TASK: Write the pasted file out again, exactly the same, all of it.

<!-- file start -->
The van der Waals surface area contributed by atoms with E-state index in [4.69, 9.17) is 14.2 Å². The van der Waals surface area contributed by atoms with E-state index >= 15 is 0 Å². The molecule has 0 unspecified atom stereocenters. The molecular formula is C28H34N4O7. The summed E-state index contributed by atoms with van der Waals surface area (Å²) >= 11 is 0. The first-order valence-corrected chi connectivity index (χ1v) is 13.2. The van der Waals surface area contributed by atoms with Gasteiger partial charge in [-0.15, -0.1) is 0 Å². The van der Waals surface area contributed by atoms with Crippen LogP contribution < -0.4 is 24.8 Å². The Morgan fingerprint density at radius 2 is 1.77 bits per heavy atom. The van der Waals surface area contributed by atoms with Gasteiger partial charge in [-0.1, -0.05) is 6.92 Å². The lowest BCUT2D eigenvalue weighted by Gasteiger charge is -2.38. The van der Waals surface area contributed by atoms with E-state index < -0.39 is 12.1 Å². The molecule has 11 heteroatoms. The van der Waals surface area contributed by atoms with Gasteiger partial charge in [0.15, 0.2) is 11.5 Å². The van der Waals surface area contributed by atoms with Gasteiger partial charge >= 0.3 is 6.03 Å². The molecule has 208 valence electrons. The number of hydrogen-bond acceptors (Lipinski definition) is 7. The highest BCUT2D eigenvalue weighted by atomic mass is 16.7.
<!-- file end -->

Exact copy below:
The van der Waals surface area contributed by atoms with E-state index in [4.69, 9.17) is 14.2 Å². The van der Waals surface area contributed by atoms with E-state index >= 15 is 0 Å². The molecule has 0 unspecified atom stereocenters. The molecular formula is C28H34N4O7. The summed E-state index contributed by atoms with van der Waals surface area (Å²) >= 11 is 0. The first-order valence-corrected chi connectivity index (χ1v) is 13.2. The van der Waals surface area contributed by atoms with Gasteiger partial charge in [-0.15, -0.1) is 0 Å². The van der Waals surface area contributed by atoms with Crippen LogP contribution < -0.4 is 24.8 Å². The Morgan fingerprint density at radius 2 is 1.77 bits per heavy atom. The van der Waals surface area contributed by atoms with Gasteiger partial charge in [-0.1, -0.05) is 6.92 Å². The lowest BCUT2D eigenvalue weighted by Gasteiger charge is -2.38. The van der Waals surface area contributed by atoms with E-state index < -0.39 is 12.1 Å². The molecule has 11 heteroatoms. The van der Waals surface area contributed by atoms with Gasteiger partial charge in [0.15, 0.2) is 11.5 Å². The van der Waals surface area contributed by atoms with Gasteiger partial charge >= 0.3 is 6.03 Å². The molecule has 208 valence electrons. The number of hydrogen-bond acceptors (Lipinski definition) is 7. The highest BCUT2D eigenvalue weighted by atomic mass is 16.7.